Canadian CEOs’ Lobby Calls for Climate Risk Assessment, Still Wants More Pipelines
The lobby group representing CEOs of Canada’s biggest corporations is calling on businesses to disclose the long-term risks they face as a result of the climate crisis.
Companies “have an obligation to demonstrate how they are incorporating the risks of a changing climate into their long-term business strategy,” the Business Council of Canada concluded, in a report released October 30 that called for a “national resource and climate strategy” to meet growing demand for low-carbon energy, National Observer reports.
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“There’s increasing demands from shareholders, from regulatory authorities, and so on,” said John Dillon, the council’s senior vice-president for policy and corporate counsel. While businesses “have traditional risks in terms of securities, to disclose any material risks to their business,” he added, climate-related risk “is a growing field of endeavour and study, without necessarily having clear guidelines on how exactly one assesses the risks that a changing climate may create to a business.”
But that newfound interest didn’t stop the Council from touting expansion of the industry most closely tied to climate-related business risk. The report “also recommends that the government ‘prioritize’ infrastructure projects like oil and gas pipelines,” Observer writes. “And it suggests, without providing specific evidence, that Canada can ‘help communities around the world cut their emissions’ by exporting liquefied natural gas, a fossil fuel, to replace coal-fired power plants abroad.”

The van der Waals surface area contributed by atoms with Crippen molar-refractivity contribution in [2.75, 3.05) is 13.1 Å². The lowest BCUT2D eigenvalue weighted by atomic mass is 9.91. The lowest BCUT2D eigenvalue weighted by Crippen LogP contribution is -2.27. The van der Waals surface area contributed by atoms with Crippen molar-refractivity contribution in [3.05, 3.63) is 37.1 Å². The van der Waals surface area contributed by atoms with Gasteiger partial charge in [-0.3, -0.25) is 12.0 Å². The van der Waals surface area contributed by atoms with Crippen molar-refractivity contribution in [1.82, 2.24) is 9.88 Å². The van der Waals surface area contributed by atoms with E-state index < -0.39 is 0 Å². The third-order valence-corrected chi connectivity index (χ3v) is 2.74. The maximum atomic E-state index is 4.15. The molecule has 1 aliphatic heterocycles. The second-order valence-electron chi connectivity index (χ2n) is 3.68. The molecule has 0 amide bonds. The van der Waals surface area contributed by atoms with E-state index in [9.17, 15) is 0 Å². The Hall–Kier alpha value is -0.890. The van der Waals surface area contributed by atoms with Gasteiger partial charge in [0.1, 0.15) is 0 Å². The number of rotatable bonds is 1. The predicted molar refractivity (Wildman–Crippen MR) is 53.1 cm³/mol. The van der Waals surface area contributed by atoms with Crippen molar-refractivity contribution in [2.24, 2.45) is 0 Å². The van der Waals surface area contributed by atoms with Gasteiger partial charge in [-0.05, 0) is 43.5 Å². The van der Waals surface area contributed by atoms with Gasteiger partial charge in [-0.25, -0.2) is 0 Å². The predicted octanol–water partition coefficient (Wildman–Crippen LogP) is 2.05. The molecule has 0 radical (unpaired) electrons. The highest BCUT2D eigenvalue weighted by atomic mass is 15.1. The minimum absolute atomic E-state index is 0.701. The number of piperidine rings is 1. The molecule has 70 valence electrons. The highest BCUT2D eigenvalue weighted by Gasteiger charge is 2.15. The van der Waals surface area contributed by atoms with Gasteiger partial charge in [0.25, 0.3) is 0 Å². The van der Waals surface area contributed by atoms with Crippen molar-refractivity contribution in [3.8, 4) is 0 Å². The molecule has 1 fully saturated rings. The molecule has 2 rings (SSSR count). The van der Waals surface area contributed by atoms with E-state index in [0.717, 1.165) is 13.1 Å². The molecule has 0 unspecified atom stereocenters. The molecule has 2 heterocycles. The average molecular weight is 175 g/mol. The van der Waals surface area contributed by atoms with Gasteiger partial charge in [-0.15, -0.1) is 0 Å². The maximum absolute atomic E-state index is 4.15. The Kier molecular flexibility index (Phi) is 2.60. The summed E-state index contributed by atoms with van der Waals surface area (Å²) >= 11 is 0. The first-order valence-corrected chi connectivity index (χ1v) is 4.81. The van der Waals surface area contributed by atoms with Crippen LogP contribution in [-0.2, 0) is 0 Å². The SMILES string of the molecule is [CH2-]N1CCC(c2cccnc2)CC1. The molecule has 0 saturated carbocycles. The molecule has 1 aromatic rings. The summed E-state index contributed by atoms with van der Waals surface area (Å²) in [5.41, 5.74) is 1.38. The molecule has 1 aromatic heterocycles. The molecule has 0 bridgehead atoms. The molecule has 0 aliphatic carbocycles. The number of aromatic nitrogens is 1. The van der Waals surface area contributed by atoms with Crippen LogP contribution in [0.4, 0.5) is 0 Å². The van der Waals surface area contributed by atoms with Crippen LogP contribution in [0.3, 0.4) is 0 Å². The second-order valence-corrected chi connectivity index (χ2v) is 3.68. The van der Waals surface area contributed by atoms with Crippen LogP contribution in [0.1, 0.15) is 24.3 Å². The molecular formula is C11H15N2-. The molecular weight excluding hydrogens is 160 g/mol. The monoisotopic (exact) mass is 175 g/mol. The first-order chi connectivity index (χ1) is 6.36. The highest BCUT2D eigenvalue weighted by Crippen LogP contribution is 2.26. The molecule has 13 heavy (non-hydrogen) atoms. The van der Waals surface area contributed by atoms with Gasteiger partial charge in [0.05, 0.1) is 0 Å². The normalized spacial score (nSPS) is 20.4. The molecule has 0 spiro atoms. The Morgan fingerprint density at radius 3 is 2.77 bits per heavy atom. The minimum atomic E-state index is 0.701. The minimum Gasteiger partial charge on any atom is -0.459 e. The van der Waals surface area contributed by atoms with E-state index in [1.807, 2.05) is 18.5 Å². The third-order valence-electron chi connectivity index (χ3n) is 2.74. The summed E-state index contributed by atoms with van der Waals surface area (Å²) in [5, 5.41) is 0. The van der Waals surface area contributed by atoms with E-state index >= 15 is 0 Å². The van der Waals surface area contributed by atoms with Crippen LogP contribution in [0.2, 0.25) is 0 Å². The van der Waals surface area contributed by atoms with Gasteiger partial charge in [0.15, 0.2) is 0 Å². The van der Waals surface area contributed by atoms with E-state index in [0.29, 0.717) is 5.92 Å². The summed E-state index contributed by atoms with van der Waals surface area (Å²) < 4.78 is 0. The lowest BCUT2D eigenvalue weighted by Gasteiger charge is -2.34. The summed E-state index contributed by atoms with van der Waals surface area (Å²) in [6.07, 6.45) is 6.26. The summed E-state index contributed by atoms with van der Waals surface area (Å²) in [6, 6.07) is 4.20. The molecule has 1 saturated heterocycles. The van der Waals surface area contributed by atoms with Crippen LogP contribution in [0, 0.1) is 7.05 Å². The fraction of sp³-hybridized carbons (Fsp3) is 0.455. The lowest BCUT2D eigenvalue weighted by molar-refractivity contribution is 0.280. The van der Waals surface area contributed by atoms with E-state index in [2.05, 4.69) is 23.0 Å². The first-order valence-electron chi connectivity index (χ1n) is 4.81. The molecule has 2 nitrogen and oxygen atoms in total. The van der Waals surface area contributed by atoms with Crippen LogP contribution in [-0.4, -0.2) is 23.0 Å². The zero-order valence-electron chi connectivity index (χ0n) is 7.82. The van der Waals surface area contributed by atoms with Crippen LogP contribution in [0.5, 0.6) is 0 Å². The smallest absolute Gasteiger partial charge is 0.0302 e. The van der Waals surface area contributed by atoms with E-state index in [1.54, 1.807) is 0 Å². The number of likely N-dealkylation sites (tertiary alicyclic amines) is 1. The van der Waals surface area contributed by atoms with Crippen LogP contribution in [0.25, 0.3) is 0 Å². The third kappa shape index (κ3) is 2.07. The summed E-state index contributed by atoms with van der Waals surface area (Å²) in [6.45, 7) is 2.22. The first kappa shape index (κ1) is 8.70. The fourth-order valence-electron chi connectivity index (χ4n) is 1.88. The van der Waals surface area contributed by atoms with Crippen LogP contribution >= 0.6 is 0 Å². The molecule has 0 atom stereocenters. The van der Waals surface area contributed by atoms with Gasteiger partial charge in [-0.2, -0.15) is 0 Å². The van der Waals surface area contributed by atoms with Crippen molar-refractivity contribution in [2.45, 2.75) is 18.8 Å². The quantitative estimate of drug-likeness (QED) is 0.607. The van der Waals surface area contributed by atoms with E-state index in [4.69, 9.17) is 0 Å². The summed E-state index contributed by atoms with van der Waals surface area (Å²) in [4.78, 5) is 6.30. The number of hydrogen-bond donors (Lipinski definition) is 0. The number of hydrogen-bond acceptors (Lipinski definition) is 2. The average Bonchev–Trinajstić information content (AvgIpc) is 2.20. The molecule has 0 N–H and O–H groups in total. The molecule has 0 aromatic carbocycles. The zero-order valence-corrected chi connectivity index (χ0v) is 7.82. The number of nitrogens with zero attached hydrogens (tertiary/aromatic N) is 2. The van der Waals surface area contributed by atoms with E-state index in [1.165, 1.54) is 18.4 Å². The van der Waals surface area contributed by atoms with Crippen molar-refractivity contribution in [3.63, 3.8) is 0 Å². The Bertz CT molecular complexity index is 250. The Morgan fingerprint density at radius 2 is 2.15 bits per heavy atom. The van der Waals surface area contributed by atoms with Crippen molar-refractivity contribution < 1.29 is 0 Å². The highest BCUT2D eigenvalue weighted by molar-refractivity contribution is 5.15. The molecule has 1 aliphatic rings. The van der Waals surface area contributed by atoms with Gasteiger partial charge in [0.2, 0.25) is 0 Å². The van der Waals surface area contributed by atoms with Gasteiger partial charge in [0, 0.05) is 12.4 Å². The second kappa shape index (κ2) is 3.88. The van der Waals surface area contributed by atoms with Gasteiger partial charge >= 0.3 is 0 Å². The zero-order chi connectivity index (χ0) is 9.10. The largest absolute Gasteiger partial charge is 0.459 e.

“All Canadians have paid the price for inadequate pipeline infrastructure, which seriously constrains energy exports,” the report stated.
But Observer notes that climate change and its impacts “will change how Canadian companies can do business in the future—or even whether they can stay in business. Canada’s financial regulator has said firms may be forced to pay for damages caused by climate-driven extreme weather, watch their oil and gas holdings devalued, or be hit with class-action lawsuits trying to recover losses from misrepresented assets.”
Dillon said questions about climate-related risk are spreading, with big institutional investors like BlackRock and the Canada Pension Plan leading the way. “That’s what companies have to assess, that’s what their boards (of directors) are asking for, that’s what institutional investors and others are asking for,” he said. “It’s an area where it’s somewhat different from what companies are traditionally focused on.”